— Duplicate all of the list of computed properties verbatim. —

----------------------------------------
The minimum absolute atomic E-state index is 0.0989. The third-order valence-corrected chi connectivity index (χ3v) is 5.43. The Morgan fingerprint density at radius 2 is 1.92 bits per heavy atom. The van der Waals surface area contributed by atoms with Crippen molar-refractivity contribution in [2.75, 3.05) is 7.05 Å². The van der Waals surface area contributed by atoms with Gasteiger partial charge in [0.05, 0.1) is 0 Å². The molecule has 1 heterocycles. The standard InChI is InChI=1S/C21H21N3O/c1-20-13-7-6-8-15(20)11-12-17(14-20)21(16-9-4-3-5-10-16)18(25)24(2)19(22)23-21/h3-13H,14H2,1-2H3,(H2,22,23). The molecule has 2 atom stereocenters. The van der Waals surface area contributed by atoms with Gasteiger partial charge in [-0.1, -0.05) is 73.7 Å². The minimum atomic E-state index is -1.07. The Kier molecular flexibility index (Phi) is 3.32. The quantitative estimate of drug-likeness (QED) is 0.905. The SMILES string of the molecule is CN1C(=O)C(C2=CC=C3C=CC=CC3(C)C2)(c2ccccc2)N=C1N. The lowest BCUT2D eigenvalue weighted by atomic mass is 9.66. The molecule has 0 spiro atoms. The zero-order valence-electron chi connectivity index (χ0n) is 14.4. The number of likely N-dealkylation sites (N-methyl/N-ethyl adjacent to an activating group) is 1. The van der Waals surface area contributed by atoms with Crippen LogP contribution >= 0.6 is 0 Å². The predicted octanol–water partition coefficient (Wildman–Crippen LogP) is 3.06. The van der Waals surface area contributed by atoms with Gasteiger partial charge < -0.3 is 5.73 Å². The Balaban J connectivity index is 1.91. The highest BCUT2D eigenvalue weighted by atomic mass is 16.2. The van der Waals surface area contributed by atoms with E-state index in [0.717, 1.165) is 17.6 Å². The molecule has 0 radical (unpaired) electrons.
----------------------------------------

The minimum absolute atomic E-state index is 0.0989. The third-order valence-corrected chi connectivity index (χ3v) is 5.43. The Morgan fingerprint density at radius 2 is 1.92 bits per heavy atom. The van der Waals surface area contributed by atoms with Crippen molar-refractivity contribution in [2.75, 3.05) is 7.05 Å². The van der Waals surface area contributed by atoms with Gasteiger partial charge in [0.05, 0.1) is 0 Å². The molecule has 1 heterocycles. The standard InChI is InChI=1S/C21H21N3O/c1-20-13-7-6-8-15(20)11-12-17(14-20)21(16-9-4-3-5-10-16)18(25)24(2)19(22)23-21/h3-13H,14H2,1-2H3,(H2,22,23). The molecule has 2 atom stereocenters. The van der Waals surface area contributed by atoms with Gasteiger partial charge in [-0.1, -0.05) is 73.7 Å². The minimum atomic E-state index is -1.07. The Kier molecular flexibility index (Phi) is 3.32. The quantitative estimate of drug-likeness (QED) is 0.905. The SMILES string of the molecule is CN1C(=O)C(C2=CC=C3C=CC=CC3(C)C2)(c2ccccc2)N=C1N. The lowest BCUT2D eigenvalue weighted by atomic mass is 9.66. The molecule has 0 spiro atoms. The zero-order valence-electron chi connectivity index (χ0n) is 14.4. The number of likely N-dealkylation sites (N-methyl/N-ethyl adjacent to an activating group) is 1. The van der Waals surface area contributed by atoms with Crippen LogP contribution >= 0.6 is 0 Å². The predicted octanol–water partition coefficient (Wildman–Crippen LogP) is 3.06. The van der Waals surface area contributed by atoms with Gasteiger partial charge < -0.3 is 5.73 Å². The Balaban J connectivity index is 1.91. The highest BCUT2D eigenvalue weighted by atomic mass is 16.2. The van der Waals surface area contributed by atoms with E-state index in [0.717, 1.165) is 17.6 Å². The molecule has 0 radical (unpaired) electrons.